At Oxford Simon saw to the practical business of having the Provisions properly copied and sent out to the new sheriffs with orders for election of two knights from each shire and the summoning of the elected knights to Parliament at Westminster in September. He transformed notes jotted on easily erasable wax tablets into a real, functioning and utterly new government.

Undoubtedly Simon expected that the lords with Clare would soon return and some decision would be made regarding whose name these documents to the sheriffs should bear. But the lords did not return.

Clare and his followers found the Lusignan at Winchester and besieged them in the castle there. The Lusignan had been besieged before, by King Louis in France, and had escaped by poisoning Louis and his entire army. Soon at Winchester the besiegers were sickening and dying. (A few months later a poison was found in the London home of one of the brothers – a poison the symptoms of which matched the illnesses at Winchester.) The chief lords of England in a single calamity were removed -- except for Simon de Montfort.

For months Montfort was the sole lordly member of the League and partisan of the Provisions who was not desperately ill or dead. In this void he took on personal responsibility, issuing the orders to the sheriffs under his own name and "the King's Council." Henry of course had no say in this Council whose priestly members and Simon, alone, remained standing.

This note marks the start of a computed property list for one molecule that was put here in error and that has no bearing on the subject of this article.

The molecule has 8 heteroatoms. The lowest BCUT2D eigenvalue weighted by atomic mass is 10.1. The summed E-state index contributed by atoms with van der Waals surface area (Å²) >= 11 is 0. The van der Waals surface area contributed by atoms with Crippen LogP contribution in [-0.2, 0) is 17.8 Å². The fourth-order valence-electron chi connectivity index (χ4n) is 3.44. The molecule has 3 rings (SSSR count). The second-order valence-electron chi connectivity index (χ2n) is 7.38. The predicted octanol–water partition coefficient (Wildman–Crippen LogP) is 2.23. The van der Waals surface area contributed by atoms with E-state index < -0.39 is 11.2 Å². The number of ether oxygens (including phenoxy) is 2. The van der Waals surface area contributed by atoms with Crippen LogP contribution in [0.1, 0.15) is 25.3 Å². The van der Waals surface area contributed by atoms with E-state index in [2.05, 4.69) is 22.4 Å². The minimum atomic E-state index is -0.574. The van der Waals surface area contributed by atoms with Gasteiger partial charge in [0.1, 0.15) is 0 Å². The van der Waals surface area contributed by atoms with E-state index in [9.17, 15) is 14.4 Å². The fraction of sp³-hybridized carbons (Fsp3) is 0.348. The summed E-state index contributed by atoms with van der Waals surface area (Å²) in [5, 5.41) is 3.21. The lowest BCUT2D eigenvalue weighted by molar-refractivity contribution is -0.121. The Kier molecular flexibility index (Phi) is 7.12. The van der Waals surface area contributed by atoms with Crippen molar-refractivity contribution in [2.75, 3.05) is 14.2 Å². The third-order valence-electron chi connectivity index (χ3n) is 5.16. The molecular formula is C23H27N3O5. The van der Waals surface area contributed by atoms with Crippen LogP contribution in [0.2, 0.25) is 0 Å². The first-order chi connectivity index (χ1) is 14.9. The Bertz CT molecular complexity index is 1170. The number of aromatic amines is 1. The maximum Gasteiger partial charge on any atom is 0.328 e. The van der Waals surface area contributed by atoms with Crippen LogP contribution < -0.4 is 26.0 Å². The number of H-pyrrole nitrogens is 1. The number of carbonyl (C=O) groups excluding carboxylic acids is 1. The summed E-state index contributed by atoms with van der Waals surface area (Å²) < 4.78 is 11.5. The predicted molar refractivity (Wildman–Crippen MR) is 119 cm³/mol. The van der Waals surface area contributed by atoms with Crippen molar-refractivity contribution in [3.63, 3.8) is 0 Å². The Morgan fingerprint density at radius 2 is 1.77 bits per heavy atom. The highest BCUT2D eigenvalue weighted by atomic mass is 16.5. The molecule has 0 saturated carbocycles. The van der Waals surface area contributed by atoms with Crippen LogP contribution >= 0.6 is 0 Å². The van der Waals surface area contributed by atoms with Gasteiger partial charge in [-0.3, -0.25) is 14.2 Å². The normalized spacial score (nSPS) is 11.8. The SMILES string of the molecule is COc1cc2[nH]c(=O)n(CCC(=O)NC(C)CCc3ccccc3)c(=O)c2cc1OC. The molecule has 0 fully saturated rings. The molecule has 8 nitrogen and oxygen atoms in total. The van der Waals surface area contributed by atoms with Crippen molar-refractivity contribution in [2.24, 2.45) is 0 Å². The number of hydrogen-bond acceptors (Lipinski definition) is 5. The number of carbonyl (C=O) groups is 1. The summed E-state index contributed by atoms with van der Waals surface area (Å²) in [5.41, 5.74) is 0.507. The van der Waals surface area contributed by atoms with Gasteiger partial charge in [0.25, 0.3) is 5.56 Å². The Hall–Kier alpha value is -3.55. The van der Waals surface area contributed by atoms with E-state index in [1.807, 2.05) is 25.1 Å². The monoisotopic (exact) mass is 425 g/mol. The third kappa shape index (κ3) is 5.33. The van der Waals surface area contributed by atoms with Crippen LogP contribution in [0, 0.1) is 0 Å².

Part II: King Henry versus the Provisions, will follow.

*Montfort statue image: http://news.bbc.co.uk/local/leicester/hi/people_and_places/history/newsid_8218000/8218957.stm
**[CC BY-SA 3.0 (http://creativecommons.org/licenses/by-sa/3.0)] via Wikimedia Commons
***{{PD-US}} – published in the US before 1923 and public domain in the US.


Katherine Ashe is the author of the four volume Montfort novelized biographical series. For the events leading to and following the Oxford meeting see Montfort The Revolutionary, 1253 to 1260.

The principal sources for the above are the Chronica Majora as it is found in Matthew Paris’s English History, vol. V, translated by J.A. Giles, Henry Bohn, London, 1852. For the Provisions of Oxford see Annals of Burton in the Annales Monastici, Vol I, H.R. Luard, 1864.